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Broward Man Hopes “Stand Your Ground” Law Applies In Fatal Shooting

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James Wonder, 70, hopes the state's Stand Your Ground law applied when he fatally shot Donald Pettit in August 2008. (CBS4)

James Wonder, 70, hopes the state’s Stand Your Ground law applied when he fatally shot Donald Pettit in August 2008. (CBS4)

Joan-Murray-600x450 Joan Murray
CBS4 Reporter Joan Murray Joan Murray is a general assignmen...
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South Florida Crime

FORT LAUDERDALE (CBS4) – A South Florida retiree is putting the state’s Stand Your Ground law to the test.

James Wonder, 70, who shot and killed a federal agent four years ago, is hoping a judge will dismiss the manslaughter case against him.

Florida’s Stand Your Ground Law states you may meet force with force if you believe it is necessary to protect yourself.

It’s the same defense George Zimmerman is using for killing teenager Trayvon Martin.

Back on August 5, 2008, James Wonder was involved in a road rage incident with Donald Pettit who was off-duty and driving his daughter to summer camp.  Investigators say Pettit and Wonder exchanged obscene gestures on the road and that Pettit followed Wonder into a Pembroke Pines Post Office parking lot.   That’s where they had a confrontation and Pettit was shot in the head.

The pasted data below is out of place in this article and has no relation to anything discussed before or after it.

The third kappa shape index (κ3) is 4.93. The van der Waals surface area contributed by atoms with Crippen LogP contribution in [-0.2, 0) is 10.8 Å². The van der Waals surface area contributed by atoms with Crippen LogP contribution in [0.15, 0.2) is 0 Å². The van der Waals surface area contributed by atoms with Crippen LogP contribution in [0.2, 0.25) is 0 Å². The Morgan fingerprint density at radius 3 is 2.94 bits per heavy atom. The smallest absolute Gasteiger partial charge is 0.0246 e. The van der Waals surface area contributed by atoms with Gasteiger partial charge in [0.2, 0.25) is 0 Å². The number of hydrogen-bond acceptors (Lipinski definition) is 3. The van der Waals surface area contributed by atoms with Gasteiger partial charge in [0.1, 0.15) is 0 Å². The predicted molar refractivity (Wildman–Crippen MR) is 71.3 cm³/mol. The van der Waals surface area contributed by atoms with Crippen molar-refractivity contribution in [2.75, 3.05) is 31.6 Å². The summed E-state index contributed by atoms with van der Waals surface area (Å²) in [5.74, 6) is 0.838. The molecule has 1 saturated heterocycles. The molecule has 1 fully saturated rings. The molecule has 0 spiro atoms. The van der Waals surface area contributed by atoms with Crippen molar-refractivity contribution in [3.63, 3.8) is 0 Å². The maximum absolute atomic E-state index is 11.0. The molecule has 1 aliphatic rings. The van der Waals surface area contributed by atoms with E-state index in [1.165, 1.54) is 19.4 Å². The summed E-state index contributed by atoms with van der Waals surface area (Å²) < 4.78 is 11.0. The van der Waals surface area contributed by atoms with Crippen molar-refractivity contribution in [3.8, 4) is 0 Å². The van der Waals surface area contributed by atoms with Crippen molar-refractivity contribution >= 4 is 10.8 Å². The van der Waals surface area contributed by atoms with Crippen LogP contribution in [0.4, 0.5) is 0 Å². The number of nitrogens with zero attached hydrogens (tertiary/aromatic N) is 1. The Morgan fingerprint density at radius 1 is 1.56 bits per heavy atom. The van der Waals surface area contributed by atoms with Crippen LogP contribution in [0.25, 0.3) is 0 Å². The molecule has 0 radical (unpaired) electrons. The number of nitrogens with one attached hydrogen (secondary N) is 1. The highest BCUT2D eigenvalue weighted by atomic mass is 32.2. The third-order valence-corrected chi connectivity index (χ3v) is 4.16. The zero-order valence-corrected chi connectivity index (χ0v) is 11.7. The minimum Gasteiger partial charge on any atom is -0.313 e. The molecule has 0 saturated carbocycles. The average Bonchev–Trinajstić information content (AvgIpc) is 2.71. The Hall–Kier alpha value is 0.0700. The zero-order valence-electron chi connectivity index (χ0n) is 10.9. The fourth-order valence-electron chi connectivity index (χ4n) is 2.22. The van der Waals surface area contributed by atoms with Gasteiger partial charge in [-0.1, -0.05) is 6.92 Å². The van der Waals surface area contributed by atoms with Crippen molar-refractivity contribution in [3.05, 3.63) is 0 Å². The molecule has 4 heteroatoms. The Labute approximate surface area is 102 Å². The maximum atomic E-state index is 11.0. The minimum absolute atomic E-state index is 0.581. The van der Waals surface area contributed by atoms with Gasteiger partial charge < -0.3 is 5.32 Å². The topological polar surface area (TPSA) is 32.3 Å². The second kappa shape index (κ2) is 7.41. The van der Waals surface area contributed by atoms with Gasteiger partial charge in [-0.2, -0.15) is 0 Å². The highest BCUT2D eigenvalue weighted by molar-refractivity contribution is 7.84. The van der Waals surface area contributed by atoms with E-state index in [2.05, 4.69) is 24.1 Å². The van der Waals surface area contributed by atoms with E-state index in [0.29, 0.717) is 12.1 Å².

In court Tuesday, Wonder’s defense attorney Frank Maister called several Crime Scene Investigators who processed the scene to testify.

He showed a picture of the black Chrysler Pettit was driving that was parked halfway to the curb and was over the parking line, an indication that Pettit had pulled over abruptly.

Maister questioned the CSI’s about a dent in Pettit’s car which they testified ‘could’ have been the mark of a bullet that ricocheted.

Pettit’s widow Ileana attended the hearing, but her daughters did not.

Gabriella Pettit, who was 12 years old at the time and a passenger in her father’s car when he was shot, gave a statement to investigators which will become part of the record at this hearing.

While she did not ‘see’ the heated exchange, Gabriella Pettit said, “My dad was talking at him, like yelling at him.  He said who do you think you are slick, and then boom!”

Prosecutors say Wonder acted like a guilty man, fleeing the scene, dyeing his hair and even renting a car when he went to a dialysis appointment.

The hearing is expected to last at least a week.

If the case is not dismissed Wonder will go to trial on a manslaughter charge.  If convicted he faces up to 15 years in prison.

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